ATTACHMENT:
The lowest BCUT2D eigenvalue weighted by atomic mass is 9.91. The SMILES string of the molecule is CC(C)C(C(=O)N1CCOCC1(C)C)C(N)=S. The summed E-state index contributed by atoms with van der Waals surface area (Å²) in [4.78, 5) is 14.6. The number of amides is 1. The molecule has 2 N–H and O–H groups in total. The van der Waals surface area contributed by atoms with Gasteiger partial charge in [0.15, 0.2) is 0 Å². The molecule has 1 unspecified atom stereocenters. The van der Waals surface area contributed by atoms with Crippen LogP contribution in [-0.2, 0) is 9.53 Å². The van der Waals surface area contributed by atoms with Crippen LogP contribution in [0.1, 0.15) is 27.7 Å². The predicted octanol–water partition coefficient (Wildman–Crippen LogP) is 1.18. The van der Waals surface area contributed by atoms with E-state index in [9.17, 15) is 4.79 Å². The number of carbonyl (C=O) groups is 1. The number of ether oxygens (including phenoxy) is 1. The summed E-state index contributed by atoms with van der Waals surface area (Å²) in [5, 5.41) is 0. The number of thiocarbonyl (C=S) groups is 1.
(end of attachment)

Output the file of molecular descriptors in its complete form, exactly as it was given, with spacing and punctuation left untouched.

The lowest BCUT2D eigenvalue weighted by atomic mass is 9.91. The SMILES string of the molecule is CC(C)C(C(=O)N1CCOCC1(C)C)C(N)=S. The summed E-state index contributed by atoms with van der Waals surface area (Å²) in [4.78, 5) is 14.6. The number of amides is 1. The molecule has 2 N–H and O–H groups in total. The van der Waals surface area contributed by atoms with Gasteiger partial charge in [0.15, 0.2) is 0 Å². The molecule has 1 unspecified atom stereocenters. The van der Waals surface area contributed by atoms with Crippen LogP contribution in [-0.2, 0) is 9.53 Å². The van der Waals surface area contributed by atoms with Crippen LogP contribution in [0.1, 0.15) is 27.7 Å². The predicted octanol–water partition coefficient (Wildman–Crippen LogP) is 1.18. The van der Waals surface area contributed by atoms with E-state index in [9.17, 15) is 4.79 Å². The number of carbonyl (C=O) groups is 1. The number of ether oxygens (including phenoxy) is 1. The summed E-state index contributed by atoms with van der Waals surface area (Å²) in [5, 5.41) is 0. The number of thiocarbonyl (C=S) groups is 1.